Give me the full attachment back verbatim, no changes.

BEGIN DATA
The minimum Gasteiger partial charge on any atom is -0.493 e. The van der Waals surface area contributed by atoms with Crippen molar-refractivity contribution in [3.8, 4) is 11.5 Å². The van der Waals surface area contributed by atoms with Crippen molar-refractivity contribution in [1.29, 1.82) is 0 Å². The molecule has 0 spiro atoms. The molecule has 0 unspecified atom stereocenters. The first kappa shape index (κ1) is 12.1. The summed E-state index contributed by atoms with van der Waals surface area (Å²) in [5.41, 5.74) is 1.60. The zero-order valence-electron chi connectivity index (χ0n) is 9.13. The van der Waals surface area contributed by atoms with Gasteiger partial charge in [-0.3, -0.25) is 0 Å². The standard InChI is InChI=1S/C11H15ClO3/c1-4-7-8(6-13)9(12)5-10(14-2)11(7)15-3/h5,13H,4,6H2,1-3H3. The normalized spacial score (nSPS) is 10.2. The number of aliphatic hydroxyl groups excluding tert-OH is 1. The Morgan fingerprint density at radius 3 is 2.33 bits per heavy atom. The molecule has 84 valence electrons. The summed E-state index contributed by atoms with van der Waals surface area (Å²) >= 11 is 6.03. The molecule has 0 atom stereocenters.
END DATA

The minimum Gasteiger partial charge on any atom is -0.493 e. The van der Waals surface area contributed by atoms with Crippen molar-refractivity contribution in [3.8, 4) is 11.5 Å². The van der Waals surface area contributed by atoms with Crippen molar-refractivity contribution in [1.29, 1.82) is 0 Å². The molecule has 0 spiro atoms. The molecule has 0 unspecified atom stereocenters. The first kappa shape index (κ1) is 12.1. The summed E-state index contributed by atoms with van der Waals surface area (Å²) in [5.41, 5.74) is 1.60. The zero-order valence-electron chi connectivity index (χ0n) is 9.13. The van der Waals surface area contributed by atoms with Gasteiger partial charge in [-0.3, -0.25) is 0 Å². The standard InChI is InChI=1S/C11H15ClO3/c1-4-7-8(6-13)9(12)5-10(14-2)11(7)15-3/h5,13H,4,6H2,1-3H3. The normalized spacial score (nSPS) is 10.2. The number of aliphatic hydroxyl groups excluding tert-OH is 1. The Morgan fingerprint density at radius 3 is 2.33 bits per heavy atom. The molecule has 84 valence electrons. The summed E-state index contributed by atoms with van der Waals surface area (Å²) >= 11 is 6.03. The molecule has 0 atom stereocenters.